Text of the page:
A white powder that has a bitter taste, pure heroin predominantly comes from South America. It has also been known to originate in Southeast Asia. This type of heroin dominates the US markets east of the Mississippi River. This highly pure heroin can be more appealing to new users, as it can be snorted or smoked, rather than injected. The drug is more typically sold as a white or brown powder that has been cut with starch, sugars, powdered milk, or quinine.

Black Tar Heroin

Named for its stickiness, similar to roofing tar, black tar heroin can also be hard like coal. It is usually produced in Mexico and sold west of the Mississippi River in the US. It has a darker color because of the crude processing methods that create impurities. Users of black tar will dilute, dissolve, and inject the drug into their muscles, veins, or under their skin.

Black tar heroin is distributed as a sticky chunk that is blackish-brownish. It has been around for more than 100 years, but it became popular in the US in the 1970s as it is cheaper and easier to make than white powder heroin.

There are many dangers associated with black tar heroin, beyond the serious consequences of heroin use itself. This type of drug may be diluted with black shoe polish or dirt. The soil can contain the spores of a toxic substance known as Clostridium botulinum, which can cause botulism, a potentially fatal type of food poisoning. If this spore infiltrates a wound on the body, it can cause an infection known as wound botulism.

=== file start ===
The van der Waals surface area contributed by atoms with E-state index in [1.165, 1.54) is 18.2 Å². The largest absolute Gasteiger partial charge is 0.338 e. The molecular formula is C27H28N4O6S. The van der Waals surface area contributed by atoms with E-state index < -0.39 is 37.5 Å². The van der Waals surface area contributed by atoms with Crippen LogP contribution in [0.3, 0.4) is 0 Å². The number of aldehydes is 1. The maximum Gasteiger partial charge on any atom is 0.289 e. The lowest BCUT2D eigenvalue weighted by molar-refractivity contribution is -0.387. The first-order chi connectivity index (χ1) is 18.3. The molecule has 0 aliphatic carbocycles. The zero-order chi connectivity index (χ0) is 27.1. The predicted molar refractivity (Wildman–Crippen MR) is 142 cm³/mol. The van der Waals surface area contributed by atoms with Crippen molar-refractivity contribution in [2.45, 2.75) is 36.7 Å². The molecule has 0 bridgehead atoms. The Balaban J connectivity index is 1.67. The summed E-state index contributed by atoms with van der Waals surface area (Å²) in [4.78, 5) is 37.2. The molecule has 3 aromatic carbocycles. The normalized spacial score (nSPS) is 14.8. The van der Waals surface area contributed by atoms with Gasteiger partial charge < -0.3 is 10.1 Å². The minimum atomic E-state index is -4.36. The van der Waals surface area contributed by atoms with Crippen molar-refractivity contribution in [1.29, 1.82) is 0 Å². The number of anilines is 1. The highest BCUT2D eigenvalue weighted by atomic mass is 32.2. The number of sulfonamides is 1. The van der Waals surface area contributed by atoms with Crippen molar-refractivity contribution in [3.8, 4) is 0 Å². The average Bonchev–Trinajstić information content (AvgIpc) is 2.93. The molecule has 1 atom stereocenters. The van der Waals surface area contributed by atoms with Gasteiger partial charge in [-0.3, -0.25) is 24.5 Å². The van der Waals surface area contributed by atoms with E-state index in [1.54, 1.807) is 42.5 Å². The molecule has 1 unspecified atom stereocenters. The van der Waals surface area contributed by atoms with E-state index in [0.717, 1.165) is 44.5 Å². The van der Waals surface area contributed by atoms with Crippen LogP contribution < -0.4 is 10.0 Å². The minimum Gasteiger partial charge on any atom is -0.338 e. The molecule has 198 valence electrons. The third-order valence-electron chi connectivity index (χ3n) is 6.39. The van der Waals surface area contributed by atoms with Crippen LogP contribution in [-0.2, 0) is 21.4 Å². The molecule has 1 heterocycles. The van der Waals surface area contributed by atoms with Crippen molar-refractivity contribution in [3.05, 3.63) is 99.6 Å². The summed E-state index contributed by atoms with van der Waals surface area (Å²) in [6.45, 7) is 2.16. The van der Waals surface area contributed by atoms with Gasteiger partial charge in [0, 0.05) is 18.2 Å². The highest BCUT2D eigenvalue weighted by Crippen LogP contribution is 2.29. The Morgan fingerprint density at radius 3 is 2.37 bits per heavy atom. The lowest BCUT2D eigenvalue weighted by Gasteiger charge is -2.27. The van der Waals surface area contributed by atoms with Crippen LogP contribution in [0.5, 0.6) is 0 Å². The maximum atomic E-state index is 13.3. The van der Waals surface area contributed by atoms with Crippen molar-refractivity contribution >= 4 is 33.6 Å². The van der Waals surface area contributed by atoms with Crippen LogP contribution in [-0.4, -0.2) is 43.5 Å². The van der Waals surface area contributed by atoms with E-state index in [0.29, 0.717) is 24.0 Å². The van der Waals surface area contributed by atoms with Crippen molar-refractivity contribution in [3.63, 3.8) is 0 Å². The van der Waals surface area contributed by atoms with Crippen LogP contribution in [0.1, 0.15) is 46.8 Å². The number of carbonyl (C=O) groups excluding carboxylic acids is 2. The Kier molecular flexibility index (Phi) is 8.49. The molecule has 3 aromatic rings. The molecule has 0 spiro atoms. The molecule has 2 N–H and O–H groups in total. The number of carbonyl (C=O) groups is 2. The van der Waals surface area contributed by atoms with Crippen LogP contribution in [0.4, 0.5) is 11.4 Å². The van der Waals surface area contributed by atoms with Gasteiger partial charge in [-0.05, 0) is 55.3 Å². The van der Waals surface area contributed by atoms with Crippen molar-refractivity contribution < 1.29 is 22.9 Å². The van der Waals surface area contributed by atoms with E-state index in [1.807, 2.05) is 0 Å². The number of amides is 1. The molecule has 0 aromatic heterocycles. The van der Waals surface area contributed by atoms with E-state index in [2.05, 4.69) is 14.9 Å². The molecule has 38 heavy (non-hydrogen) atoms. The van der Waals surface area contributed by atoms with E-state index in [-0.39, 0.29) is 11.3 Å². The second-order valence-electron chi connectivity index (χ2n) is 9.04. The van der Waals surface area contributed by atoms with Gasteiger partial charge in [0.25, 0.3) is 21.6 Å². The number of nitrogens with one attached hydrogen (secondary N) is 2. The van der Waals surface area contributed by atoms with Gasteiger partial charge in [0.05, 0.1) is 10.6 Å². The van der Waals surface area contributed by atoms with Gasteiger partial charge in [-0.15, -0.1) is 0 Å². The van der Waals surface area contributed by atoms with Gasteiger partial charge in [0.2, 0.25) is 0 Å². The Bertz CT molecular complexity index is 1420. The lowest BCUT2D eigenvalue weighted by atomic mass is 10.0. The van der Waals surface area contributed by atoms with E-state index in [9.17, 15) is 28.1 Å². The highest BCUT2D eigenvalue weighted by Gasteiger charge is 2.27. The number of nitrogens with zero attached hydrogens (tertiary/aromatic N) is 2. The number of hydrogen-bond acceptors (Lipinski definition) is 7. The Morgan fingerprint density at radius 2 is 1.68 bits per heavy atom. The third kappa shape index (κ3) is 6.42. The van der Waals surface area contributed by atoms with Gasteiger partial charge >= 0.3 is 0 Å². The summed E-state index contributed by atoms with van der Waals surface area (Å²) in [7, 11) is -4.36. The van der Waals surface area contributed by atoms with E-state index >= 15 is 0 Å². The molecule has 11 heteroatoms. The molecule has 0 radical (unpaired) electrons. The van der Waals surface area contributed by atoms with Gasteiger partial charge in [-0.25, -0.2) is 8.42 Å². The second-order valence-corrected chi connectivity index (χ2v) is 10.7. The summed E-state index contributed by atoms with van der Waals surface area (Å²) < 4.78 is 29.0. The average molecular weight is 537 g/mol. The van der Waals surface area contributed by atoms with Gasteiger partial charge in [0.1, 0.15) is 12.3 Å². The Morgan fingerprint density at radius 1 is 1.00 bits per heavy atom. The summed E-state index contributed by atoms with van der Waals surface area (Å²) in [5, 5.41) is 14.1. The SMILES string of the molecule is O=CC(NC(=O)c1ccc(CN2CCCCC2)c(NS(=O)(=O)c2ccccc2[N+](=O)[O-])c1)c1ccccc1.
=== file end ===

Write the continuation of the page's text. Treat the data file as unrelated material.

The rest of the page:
Dangerous, Life-Threatening Consequences

Because of the way it is cut, black tar heroin can have serious, life-threatening consequences, especially for people who inject the drug. Between September 2017 and April 2018, there were nine cases of wound botulism reported in San Diego, California. All of the individuals suffering from the infection reported injecting heroin, with seven of them having used black tar heroin. Six of the individuals had injected the drug. One of them died as a result of the infection.

Another case of wound botulism was reported in San Diego County in October 2019. This case was also associated with black tar heroin injection. Additionally, between October 2 and November 24, 2019, nine people who had injected black tar heroin were admitted to San Diego County hospitals with severe myonecrosis. This disease damages muscle tissue. Seven of these individuals died from their infection. They ranged in age from 19 to 57; five were male.

There were 13 cases of probable and confirmed wound botulism in the last three months of 2019 in southern California. These cases mostly involved black tar heroin users.

Addiction and Mental Health Support for Men

We want you to be safe and healthy. When you are addicted to a dangerous drug such as black tar heroin, we can help. At PACE Recovery, we optimize your recovery success with integrated treatment that will address both your addiction to drugs or alcohol and your mental health issues. We address your whole person, including your spiritual, medical, psychosocial, and relational facets.

The professionals at PACE understand the challenges you are facing during this period of isolation and uncertainty. We’re here to help. Our men’s-only programming has transformed hundreds of lives over the years, and we believe that you can recover. To learn more about our mental health and addiction services, contact our Admissions team.